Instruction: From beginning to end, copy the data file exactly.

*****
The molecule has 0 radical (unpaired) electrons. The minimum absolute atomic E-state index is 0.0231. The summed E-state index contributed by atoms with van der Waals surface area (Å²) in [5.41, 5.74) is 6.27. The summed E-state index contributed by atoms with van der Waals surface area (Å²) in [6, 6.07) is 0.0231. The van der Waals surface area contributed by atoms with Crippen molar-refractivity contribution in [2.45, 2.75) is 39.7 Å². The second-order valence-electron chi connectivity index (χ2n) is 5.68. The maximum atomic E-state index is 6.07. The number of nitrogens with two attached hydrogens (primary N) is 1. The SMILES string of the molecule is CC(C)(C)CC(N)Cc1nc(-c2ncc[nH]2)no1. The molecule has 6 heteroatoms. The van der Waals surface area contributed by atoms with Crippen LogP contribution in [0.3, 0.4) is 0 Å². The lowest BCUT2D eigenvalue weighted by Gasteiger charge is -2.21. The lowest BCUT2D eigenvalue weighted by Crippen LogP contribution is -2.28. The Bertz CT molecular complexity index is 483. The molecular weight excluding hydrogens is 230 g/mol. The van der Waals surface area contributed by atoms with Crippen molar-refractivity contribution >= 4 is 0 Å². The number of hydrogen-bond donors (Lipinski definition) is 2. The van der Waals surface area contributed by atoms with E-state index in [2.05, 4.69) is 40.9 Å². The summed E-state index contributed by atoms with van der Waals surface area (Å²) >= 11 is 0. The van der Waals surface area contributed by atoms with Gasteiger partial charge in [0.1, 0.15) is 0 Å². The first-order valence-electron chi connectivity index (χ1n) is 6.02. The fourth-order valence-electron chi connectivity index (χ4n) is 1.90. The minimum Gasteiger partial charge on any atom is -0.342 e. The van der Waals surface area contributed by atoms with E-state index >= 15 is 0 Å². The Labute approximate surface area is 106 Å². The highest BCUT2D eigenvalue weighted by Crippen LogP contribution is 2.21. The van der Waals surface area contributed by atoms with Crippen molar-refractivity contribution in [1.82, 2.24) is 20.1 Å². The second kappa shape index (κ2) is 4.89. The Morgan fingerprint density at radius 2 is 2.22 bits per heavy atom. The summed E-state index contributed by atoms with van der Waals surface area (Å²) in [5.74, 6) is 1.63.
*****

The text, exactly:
The molecule has 0 radical (unpaired) electrons. The minimum absolute atomic E-state index is 0.0231. The summed E-state index contributed by atoms with van der Waals surface area (Å²) in [5.41, 5.74) is 6.27. The summed E-state index contributed by atoms with van der Waals surface area (Å²) in [6, 6.07) is 0.0231. The van der Waals surface area contributed by atoms with Crippen molar-refractivity contribution in [2.45, 2.75) is 39.7 Å². The second-order valence-electron chi connectivity index (χ2n) is 5.68. The maximum atomic E-state index is 6.07. The number of nitrogens with two attached hydrogens (primary N) is 1. The SMILES string of the molecule is CC(C)(C)CC(N)Cc1nc(-c2ncc[nH]2)no1. The molecule has 6 heteroatoms. The van der Waals surface area contributed by atoms with Crippen LogP contribution in [0.3, 0.4) is 0 Å². The lowest BCUT2D eigenvalue weighted by Gasteiger charge is -2.21. The lowest BCUT2D eigenvalue weighted by Crippen LogP contribution is -2.28. The Bertz CT molecular complexity index is 483. The molecular weight excluding hydrogens is 230 g/mol. The van der Waals surface area contributed by atoms with Crippen molar-refractivity contribution >= 4 is 0 Å². The number of hydrogen-bond donors (Lipinski definition) is 2. The van der Waals surface area contributed by atoms with E-state index in [2.05, 4.69) is 40.9 Å². The summed E-state index contributed by atoms with van der Waals surface area (Å²) >= 11 is 0. The van der Waals surface area contributed by atoms with Gasteiger partial charge in [0.1, 0.15) is 0 Å². The first-order valence-electron chi connectivity index (χ1n) is 6.02. The fourth-order valence-electron chi connectivity index (χ4n) is 1.90. The minimum Gasteiger partial charge on any atom is -0.342 e. The van der Waals surface area contributed by atoms with E-state index >= 15 is 0 Å². The Labute approximate surface area is 106 Å². The highest BCUT2D eigenvalue weighted by Crippen LogP contribution is 2.21. The van der Waals surface area contributed by atoms with Crippen molar-refractivity contribution in [1.82, 2.24) is 20.1 Å². The second kappa shape index (κ2) is 4.89. The Morgan fingerprint density at radius 2 is 2.22 bits per heavy atom. The summed E-state index contributed by atoms with van der Waals surface area (Å²) in [5.74, 6) is 1.63.